On May 7, 2020, I appeared briefly on ABC’s RN Drive with Patricia Karvelas. She asked me about the situation for indigenous people in the Amazon with regards to the pandemic. It is difficult to talk about ‘vulnerable Amazonian communities’. Firstly, the Amazon is huge and diverse. There are people living in isolation from civilisation deep in the forest; there are indigenous people living in cities; and everything in between. Secondly, like anywhere else in the world, some people in the Amazon are vulnerable to this/that/and the other, for whatever reasons, while some are not.
Most of the people I know in the Napo region of the Ecuadorian Amazon keep telling me that the virus isn’t a really a problem. They tell me that they have the medicine they need. Their main problems are lockdown restriction and new levels of repression hiding behind pandemic politics. More about that here.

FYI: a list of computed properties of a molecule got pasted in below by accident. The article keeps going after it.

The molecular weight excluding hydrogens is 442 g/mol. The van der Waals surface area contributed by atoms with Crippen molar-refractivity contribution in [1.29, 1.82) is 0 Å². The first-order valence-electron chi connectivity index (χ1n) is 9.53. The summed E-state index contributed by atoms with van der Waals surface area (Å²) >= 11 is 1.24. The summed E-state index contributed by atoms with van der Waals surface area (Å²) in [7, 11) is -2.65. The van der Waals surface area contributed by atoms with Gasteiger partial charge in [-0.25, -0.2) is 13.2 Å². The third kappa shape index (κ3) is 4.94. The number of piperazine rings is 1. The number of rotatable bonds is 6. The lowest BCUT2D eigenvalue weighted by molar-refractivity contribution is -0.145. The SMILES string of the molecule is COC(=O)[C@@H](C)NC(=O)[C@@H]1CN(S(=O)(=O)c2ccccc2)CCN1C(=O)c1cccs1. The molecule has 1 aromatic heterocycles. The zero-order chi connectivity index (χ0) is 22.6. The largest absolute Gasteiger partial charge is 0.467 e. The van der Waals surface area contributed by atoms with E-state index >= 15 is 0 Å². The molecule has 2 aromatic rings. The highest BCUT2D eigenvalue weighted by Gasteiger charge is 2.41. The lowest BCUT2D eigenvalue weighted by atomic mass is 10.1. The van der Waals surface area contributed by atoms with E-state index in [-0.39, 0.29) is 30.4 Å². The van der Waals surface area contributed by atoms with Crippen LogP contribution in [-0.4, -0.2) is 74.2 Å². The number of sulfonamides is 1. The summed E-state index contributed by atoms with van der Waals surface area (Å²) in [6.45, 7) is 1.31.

The long and the short of it is: Of course, 500 years of enslavement, resource extraction and exploitation have left scars – the open veins of of Latin America – but the phrase ‘vulnerable Amazonian communities’ is problematic. To some ears it could easily sound as if ‘these communities’ are inherently vulnerable due to race and genetics. The poor savages, who need our help, our sympathy, who need whiteys to save them. There is a lot of that sentiment going around, I hear and feel it often in people’s voices. Perhaps James Baldwin’s reflections on ‘White Man’s Guilt‘ apply here.
Anyway, as we have learned, it is not a pandemic, but a syndemic: the corona virus reveals pre-existing inequalities; poor basic health conditions; low air, water and food quality; terrible housing conditions and so on. Keywords here are austerity, pollution and a lack of decent wages for bullshit jobs – if you can even get a job.
It was my first time on a major radio station and I was soon cut short 🙂